national struggles. I find your accusation that people who supported
the demand of the Timorese independence movement for a UN force a year
ago therefore somehow don't really support the Basque or Irish
patriots to be insulting.

>>One can judge some cases to be weaker than others.     As in the
case of Indonesia fighting to maintain East Timor in its sphere.
But the fact is, Australia was fighting to split East Timor off into
the Aussie orbit.<<

This is just a pretext to justify not supporting the struggle of the
people of East Timor for self-determination and independence.
Australia was NOT "fighting to split East Timor off into the Aussie
orbit", Australia was a key backer (with the Americans) of the
Indonesian occupation of East Timor to begin with and throughout the
1980s and 1990s. The Americans didn't do it themselves in the mid-70s
because they HAD NO EFFECTIVE ARMY in the wake of the U.S. defeat in
Vietnam. Washington did exactly the same thing in Angola at the same
time, i.e., use surrogates, the South African drive against Angolan
independence and the Indonesian drive against East Timor independence
were two specific instances of the same U.S. imperialist strategy.

The Indonesian ruling class and their imperialist senior partners
switched to a policy of decolonization not so the Aussies could
develop more influence there but because after a quarter century of
trying, not only had the Indonesians not been able to defeat the
Timorese resistance, but the effort was undermining the political
stability of Indonesia itself. The fundamental decision was one to cut
their losses, retreat to a more easily defended line, try to
restabilize things on the basis of formal independence, neo
colonialism, rather than naked annexation.

So a deal was cut to hold a referendum, and despite the referendum
being held under continuing Indonesian colonial military occupation,
and with the central leader of the independence movement in prison,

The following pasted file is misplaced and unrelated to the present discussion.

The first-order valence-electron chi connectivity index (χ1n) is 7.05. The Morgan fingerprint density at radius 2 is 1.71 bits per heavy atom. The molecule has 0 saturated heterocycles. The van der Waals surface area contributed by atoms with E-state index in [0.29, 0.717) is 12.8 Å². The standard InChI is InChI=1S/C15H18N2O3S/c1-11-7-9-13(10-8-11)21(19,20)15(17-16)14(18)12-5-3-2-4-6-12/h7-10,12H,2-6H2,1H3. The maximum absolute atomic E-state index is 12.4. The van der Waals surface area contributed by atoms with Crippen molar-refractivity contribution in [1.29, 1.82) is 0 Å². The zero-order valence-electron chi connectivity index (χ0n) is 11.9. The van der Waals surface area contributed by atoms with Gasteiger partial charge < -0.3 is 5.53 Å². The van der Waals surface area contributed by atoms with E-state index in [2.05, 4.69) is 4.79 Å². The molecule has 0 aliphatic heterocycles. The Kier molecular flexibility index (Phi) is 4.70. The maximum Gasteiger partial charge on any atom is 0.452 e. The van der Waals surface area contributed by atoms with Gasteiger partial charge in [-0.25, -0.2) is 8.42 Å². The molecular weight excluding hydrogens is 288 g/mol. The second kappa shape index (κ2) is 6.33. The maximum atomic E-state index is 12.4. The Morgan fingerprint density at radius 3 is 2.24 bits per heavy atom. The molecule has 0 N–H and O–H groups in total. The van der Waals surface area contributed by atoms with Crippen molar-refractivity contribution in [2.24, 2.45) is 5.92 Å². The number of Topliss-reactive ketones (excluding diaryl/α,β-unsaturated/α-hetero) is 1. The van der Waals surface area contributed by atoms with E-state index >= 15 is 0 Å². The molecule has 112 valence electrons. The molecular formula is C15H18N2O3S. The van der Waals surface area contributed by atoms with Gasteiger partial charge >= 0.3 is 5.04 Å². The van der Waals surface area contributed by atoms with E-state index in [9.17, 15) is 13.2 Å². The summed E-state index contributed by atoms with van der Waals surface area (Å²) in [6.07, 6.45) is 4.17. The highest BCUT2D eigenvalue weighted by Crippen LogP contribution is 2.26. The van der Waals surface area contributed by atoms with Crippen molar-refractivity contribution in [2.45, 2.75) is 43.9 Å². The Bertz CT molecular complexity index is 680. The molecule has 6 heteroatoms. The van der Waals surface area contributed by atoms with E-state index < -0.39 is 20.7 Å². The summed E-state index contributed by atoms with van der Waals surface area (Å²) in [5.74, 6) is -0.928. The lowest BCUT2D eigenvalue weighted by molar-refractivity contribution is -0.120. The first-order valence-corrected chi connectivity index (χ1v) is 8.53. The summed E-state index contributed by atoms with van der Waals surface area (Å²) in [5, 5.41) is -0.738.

the victory of the patriotic forces was overwhelming the Indonesian
occupiers suffered a humiliating, crushing defeat.

That the East Timor leadership accepted going into the referendum even
with such onerous conditions is testimony to their tactical savvy and
confirmation that they had a good grasp of the situation and the
strength of the movement among the people.

The rabidly anti-Timorese Indonesian armed forced and militias
responded with a pogrom, in response to which the Timorese
independence movement called for a U.N. force to replace the
Indonesians. It was, in effect, a demand that the U.N, security
council defend the outcome of the referendum on independence held
under its auspices. It was also a way of trying to force the U.S. and
other imperialist countries involved to complete the break with the
quarter-century-long policy of supporting and encouraging the
Indonesian occupation of East Timor.

Those who say what was involved here at bottom was a reaccommodation,
a redivision of the spoils between the imperialists and their junior
partners in the Indonesian ruling classes, thereby deny that the
people of East Timor through their independence movement and
organizations were real protagonists in this situation.

And as long as imperialism exists, it will always be true that ANY and
EVERY big change in the political arrangements and status of a
colonial or semicolonial country will involve ALSO a reaccommodation
among the imperialists and their junior partners in the bourgeoisies
of the semicolonial countries. That is true even of workers states, as
is shown by the way some Spanish, Canadian and Mexican interests have
taken advantage of the business opportunities Cuba has been forced by